Louisa players won’t let coach’s final season end

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LOUISA COUNTY, Va. -- Of the more than 300 public high school football teams in Virginia, only 12 are still practicing this week, getting ready for Sunday's state championships.

One of those will be the final game for Louisa head coach Mark Fischer, who's final season has gone longer than expected.

"I'm going to relax. Soak it all up," Fischer said. "Enjoy the moment. Last week, and the week before, I've been preaching I don't want this to be my last week. I've gotta find a new speech."

Before this season began, Fischer decided this would be his final season as head coach of the Lions. It is every coach's hope they can exit any job on their own terms, but for Fischer, this is far from being just his decision.

"You have to think about what's best for the team, for the kids, and the program," Fischer said to CBS 6 back in October. "The last thing I wanted to be was a figurehead."

"It ain't easy. You do a lot of praying, a lot of soul searching because it's what you are. It's still not easy"

Back in October, we sat down with Fischer to talk about his decision, precipitated by his battle with multiple myeloma, a blood cancer he has been battling for five years. Through chemotherapy and dialysis, Fischer has had days when he didn't feel like going to practice, but his team has put in some of their best work on his worst days.

"They've picked me up when I'm down, when I've had a bad day," Fischer said. "They know when I'm not having a good health day. You almost see them ratchet it up a little bit."

"Just knowing he's had my back and seeing him come out here every day in the condition he's in, it makes me want to strive harder every day," said senior quarterback Malik Bell.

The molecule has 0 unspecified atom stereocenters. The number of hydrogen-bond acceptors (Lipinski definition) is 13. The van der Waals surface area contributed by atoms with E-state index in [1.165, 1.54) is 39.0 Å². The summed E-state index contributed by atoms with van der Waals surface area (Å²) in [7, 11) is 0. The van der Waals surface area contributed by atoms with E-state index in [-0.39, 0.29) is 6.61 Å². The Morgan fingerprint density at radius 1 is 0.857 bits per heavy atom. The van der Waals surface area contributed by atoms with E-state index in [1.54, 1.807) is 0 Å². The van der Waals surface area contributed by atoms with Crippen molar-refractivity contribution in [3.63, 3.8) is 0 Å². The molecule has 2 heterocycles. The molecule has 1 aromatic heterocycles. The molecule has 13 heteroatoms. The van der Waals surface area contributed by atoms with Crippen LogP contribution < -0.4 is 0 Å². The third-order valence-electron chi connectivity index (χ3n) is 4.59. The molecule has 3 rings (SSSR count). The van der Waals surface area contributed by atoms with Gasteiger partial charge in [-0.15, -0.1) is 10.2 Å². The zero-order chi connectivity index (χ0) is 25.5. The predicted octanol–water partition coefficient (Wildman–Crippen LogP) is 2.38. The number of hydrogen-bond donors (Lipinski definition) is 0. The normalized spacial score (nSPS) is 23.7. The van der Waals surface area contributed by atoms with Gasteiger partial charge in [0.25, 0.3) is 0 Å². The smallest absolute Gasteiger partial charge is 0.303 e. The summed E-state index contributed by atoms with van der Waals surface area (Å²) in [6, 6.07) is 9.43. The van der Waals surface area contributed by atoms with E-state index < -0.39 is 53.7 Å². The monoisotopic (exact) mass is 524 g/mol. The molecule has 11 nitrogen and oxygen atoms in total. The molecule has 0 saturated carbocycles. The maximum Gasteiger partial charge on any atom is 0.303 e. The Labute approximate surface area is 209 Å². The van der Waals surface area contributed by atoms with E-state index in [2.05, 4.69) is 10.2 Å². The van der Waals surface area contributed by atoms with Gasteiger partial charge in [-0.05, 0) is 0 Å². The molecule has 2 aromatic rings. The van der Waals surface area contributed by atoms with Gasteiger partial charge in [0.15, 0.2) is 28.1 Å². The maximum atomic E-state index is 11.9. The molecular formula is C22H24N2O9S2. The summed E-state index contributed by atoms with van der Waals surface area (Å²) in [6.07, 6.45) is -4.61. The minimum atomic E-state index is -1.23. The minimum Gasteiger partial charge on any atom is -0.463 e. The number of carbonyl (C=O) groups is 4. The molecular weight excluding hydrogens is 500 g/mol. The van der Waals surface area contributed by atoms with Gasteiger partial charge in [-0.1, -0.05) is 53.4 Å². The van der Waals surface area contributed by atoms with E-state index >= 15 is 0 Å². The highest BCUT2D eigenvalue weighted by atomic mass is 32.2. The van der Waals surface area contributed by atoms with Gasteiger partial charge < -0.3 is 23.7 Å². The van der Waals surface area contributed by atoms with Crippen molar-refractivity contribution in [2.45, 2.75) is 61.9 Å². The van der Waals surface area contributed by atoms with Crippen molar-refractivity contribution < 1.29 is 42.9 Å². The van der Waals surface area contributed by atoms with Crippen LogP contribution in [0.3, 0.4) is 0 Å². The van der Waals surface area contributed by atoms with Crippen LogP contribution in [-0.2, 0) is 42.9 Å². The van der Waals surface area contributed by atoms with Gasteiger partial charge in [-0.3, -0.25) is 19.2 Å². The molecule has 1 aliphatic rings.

"I do everything I can to stay positive, to show them you can overcome whatever is thrown in your face. If they see me gutting it out, then they gut it out," Fischer added. "It goes back and forth and has become something kind of special."

Their entire season has become something special as well. Louisa is undefeated, having already beaten some of the best teams in their division in the state.

Road wins at Monacan and Dinwiddie, then one final game on his own field in the state semifinals against Lafayette. All victories, all getting them one step closer to a state title which has eluded both the program and the coach.

One more opponent, one more game stands between them and what almost seems to be their destiny.

Fischer could not have imagined this when he made his difficult decision back in the spring, but his perspective now allows him to enjoy this final ride more than he might have before his diagnosis.

"This whole team is like a family. I look up to him a lot tremendously," said senior lineman Tony Thurston. "He's one of my biggest role models. I would do anything for the man."

"I've gotten a million calls. Are you nervous? Are you this or that?" Fischer said. "Golly, I'm not nervous or excited. I'm not anything. I couldn't be more comfortable."

"To have the luxury to get this far in my last year? I couldn't be more blessed," he added.

Fischer wants to return to the Lions next year as whatever kind of assistant they might need, if his health allows. They will kick off at 5:30 on Sunday, the very last high school playoff football game of the year in Virginia, against Salem at Zable Stadium in Williamsburg.

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